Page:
What is PTSD Self-Help? And Where to Find It
Post-traumatic stress disorder (PTSD) self-help is defined as self-guided improvement; doing things on your own or within a PTSD support group to help yourself manage the symptoms of PTSD and the effects PTSD has had on your life. One of the most important ways you can help yourself is to learn all you can about PTSD, including PTSD causes, symptoms and treatments. In addition, finding a therapist who is experienced in treating trauma-related disorders, including PTSD, can be very helpful in the healing process.
We’ve included where to get self-help for PTSD and self-help techniques for PTSD, so keep reading on.
Where to Get Self-Help for PTSD?
You can get PTSD self-help information and guidance from the Veteran’s Adminstration (VA), from PTSD self-help books, and through PTSD self-help worksheets as well as using other tools and mental health management skills provided in therapy. PTSD support groups are another important form of PTSD self-help.
The Veteran’s Administration, part of the U.S. Department of Veterans Affairs, has various resources on its website, including how to get in touch with the VA in your area and a section on the disorder. The PTSD page includes information about where to find peer support groups and also about an app, called PTSD Coach, that can help you track your symptoms and more.
Another way to find PTSD support groups is through your county mental health agency, community mental health centers and local veterans groups. Your doctor may also be able to direct you to support groups in your area.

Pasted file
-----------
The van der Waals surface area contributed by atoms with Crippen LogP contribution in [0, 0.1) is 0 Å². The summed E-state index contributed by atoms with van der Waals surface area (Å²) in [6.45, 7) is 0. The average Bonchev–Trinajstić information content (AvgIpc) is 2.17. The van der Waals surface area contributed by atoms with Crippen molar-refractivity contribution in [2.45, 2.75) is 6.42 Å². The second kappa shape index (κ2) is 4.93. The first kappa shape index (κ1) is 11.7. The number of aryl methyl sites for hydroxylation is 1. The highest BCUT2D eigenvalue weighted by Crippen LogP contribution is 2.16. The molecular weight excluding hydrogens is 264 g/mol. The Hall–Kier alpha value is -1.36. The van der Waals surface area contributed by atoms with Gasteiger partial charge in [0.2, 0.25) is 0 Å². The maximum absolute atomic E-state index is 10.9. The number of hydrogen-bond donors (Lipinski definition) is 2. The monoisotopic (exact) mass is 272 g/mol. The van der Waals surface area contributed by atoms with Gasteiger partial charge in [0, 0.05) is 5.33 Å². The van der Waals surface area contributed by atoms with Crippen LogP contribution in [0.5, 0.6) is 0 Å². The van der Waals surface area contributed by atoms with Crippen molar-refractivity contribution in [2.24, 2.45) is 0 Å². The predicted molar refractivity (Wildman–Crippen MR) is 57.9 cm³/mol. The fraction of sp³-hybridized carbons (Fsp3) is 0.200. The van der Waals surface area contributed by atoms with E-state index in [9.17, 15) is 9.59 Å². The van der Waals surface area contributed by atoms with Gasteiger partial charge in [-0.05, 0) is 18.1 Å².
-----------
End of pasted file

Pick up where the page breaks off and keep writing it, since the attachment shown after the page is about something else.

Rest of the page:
Support groups, either led by a professional or peer-run, focus on personal day-to-day experiences of living and coping with PTSD. These groups offer you a chance to connect with other people who are going through the same or similar struggles. This helps remove the sense of isolation that often comes with PTSD. While they won’t necessarily reduce symptoms, support groups complement traditional treatment by providing an additional outlet to work through what you’re dealing with.
Get PTSD Self-Help Through Books and Worksheets
PTSD self-help books cover topics such as demystifying PTSD treatment options and guidance on how to cope with symptoms. There are also PTSD self-help workbooks, such as The PTSD Workbook, and other books featuring stories from survivors of trauma. These can help remove the sense of isolation through identification with another person’s experience. These books can be found online or in the self-help section at bookstores.
PTSD self-help worksheets are tools to help track how you are affected by your PTSD symptoms and how to make positive changes. The worksheets tend to focus on things such as identifying triggers and associated feelings, which is a step in learning how to manage them. These worksheets can be obtained through medical professionals, some self-help books, and online.
Self-Help Techniques for PTSD
PTSD self-help can be as simple as going back to the basics and as involved as a lifestyle change. Here are a few self-help methods to cope with PTSD and its symptoms.
- Use grounding techniques. You can cope with PTSD anxiety by controlling your anxious breathing, being aware of your surroundings, and many other anxiety grounding techniques. Practicing these can help you cope with triggers and bring you out of an anxious or dissociative state and back to the present world.
- Challenge negative thoughts and feelings of helplessness. When facing feelings of worthlessness or self-blame, it’s best to stop and think, ‘Is that really true?’ Also try to think of reasons the thought isn’t true. This will likely be a challenge. In the beginning, asking a loved one to help may be beneficial.
- Create or maintain a healthy lifestyle. Eating healthy, getting enough sleep and exercise, and avoiding use of drugs and alcohol are ways to contribute to a healthy lifestyle, which contributes to positive mental health.
Not everyone will choose the same PTSD self-help methods, and that’s okay. It’s a matter of knowing what options are available and forming a plan that will work for you. PTSD can make things challenging, but self-help can make those challenges more manageable.
Last Updated: 20 May 2018
Reviewed by Harry Croft, MD